I don’t have anything worth saying. I am not qualified, you are the expert. Tell me what I need to know.
Why would anybody listen to me?
We have constructed in the world a complex of experts and credentials that merely repeat our earliest experiences.
We are powerless in our first years of life. Our survival depends on our caregivers.
For those of us with parents whose first opportunity to have power was when they parented small children, who had no active voice in the world until their children came along...
For us, our voices were made small.
And it is the work of a lifetime to bring our voices out into the fray again.
No one has the right to a voice more than another.
The mansplaining can stop.
You don’t even get to say whether you like what someone says or not when liking it is conflated with its worthiness.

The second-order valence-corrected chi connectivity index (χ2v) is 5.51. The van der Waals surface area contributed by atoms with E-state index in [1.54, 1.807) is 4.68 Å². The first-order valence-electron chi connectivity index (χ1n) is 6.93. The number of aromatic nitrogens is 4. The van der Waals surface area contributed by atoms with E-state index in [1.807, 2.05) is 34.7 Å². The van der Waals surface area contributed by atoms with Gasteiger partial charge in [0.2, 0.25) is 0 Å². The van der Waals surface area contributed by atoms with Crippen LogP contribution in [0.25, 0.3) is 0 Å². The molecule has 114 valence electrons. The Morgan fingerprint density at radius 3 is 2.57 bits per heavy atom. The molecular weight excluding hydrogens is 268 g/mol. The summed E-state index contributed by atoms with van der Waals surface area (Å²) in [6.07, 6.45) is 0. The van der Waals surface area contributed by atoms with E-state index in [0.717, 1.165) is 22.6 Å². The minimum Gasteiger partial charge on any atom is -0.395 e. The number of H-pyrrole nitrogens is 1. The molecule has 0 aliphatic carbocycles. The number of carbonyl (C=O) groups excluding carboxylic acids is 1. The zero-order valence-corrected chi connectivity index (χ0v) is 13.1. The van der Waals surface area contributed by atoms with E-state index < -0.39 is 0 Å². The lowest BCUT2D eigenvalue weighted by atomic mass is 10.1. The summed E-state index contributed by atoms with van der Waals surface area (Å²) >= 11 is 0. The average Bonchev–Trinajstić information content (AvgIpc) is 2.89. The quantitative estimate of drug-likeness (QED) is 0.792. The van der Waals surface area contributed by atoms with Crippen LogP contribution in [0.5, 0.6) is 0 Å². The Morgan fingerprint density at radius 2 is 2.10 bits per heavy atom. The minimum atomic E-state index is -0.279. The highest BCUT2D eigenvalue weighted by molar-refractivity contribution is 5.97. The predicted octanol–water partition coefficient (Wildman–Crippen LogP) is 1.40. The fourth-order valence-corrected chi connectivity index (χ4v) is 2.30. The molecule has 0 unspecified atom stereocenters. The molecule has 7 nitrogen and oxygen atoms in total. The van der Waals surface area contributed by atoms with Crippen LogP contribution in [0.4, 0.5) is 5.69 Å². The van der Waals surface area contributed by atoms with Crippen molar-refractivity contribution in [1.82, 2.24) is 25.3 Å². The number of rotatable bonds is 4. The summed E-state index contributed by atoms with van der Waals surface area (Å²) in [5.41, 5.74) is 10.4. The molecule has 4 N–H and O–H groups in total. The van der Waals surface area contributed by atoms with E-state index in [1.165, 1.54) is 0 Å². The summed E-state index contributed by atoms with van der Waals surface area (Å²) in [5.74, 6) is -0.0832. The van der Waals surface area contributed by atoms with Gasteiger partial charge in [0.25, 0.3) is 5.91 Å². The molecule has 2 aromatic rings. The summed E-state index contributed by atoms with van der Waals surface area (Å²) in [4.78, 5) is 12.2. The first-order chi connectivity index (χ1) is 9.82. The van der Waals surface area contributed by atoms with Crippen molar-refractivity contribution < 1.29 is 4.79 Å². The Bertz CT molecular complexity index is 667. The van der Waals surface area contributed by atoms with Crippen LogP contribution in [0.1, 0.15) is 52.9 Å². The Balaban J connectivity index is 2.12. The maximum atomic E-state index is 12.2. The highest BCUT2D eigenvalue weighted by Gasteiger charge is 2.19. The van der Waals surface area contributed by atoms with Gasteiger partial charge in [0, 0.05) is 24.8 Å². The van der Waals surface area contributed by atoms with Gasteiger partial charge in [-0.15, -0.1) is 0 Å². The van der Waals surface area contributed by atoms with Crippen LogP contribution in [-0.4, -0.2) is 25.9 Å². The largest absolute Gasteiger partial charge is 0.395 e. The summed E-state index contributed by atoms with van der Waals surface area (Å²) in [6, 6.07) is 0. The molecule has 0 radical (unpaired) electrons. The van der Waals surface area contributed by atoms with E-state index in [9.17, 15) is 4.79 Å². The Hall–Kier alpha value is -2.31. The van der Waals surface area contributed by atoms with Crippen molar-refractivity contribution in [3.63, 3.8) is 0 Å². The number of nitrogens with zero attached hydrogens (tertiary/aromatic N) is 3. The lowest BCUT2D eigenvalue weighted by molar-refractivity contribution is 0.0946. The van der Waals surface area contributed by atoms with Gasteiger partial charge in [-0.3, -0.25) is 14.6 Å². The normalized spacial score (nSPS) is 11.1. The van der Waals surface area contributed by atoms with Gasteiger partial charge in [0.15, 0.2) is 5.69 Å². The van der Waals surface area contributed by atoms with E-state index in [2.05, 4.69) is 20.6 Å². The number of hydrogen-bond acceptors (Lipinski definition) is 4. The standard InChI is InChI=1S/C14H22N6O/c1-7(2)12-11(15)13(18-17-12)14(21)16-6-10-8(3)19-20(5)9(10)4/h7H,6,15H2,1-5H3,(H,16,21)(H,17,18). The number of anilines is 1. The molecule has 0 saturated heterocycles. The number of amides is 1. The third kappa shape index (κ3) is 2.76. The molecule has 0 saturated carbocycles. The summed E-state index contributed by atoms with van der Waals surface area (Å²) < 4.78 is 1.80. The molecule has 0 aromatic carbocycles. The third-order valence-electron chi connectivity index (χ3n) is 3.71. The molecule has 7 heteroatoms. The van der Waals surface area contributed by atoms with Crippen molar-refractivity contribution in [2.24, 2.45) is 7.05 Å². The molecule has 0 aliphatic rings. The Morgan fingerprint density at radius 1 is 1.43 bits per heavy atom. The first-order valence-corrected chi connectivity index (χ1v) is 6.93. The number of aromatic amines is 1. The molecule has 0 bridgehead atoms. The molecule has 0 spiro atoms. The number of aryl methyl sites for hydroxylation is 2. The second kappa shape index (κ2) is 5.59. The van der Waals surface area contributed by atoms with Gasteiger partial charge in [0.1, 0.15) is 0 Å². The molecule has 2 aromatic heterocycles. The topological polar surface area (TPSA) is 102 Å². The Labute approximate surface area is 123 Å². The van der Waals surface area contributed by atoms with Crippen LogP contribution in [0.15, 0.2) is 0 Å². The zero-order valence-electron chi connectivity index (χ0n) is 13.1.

You can only respond. Each of us can only respond. Anything more than a subjective response is a pretension and a delusion.
And we can listen. To the experiences of each other. To find out what really is.
Throw out the half-basked “studies”, the “expert” opinions (2 seconds on the other side of media production will help with that), the “thinkers”.
And let’s just talk. Working towards understanding.
And for those who do have power. Our position should humble us. We are caretakers of the wellbeing of others. A task for which none of us are wholly suitable.
Interpretation, based on the highly dubious theory that a work of art is composed of items of content, violates art. It makes art into an article for use, for arrangement into a mental scheme of categories. Susan Sontag, Against Interpretation, 1966
In this way interpretation is violence.
I can hear the counter examples coming my way. Of course, of course, interpretation is useful, analysis is important.
But more often than that it reinforces power dynamics that are old. And violent. And traumatic.
This post is about the emergent voice and also the dominating one. We each have both.
Listen. Quiet. Be. Ask. Speak.
The work of opening our hearts is the work.
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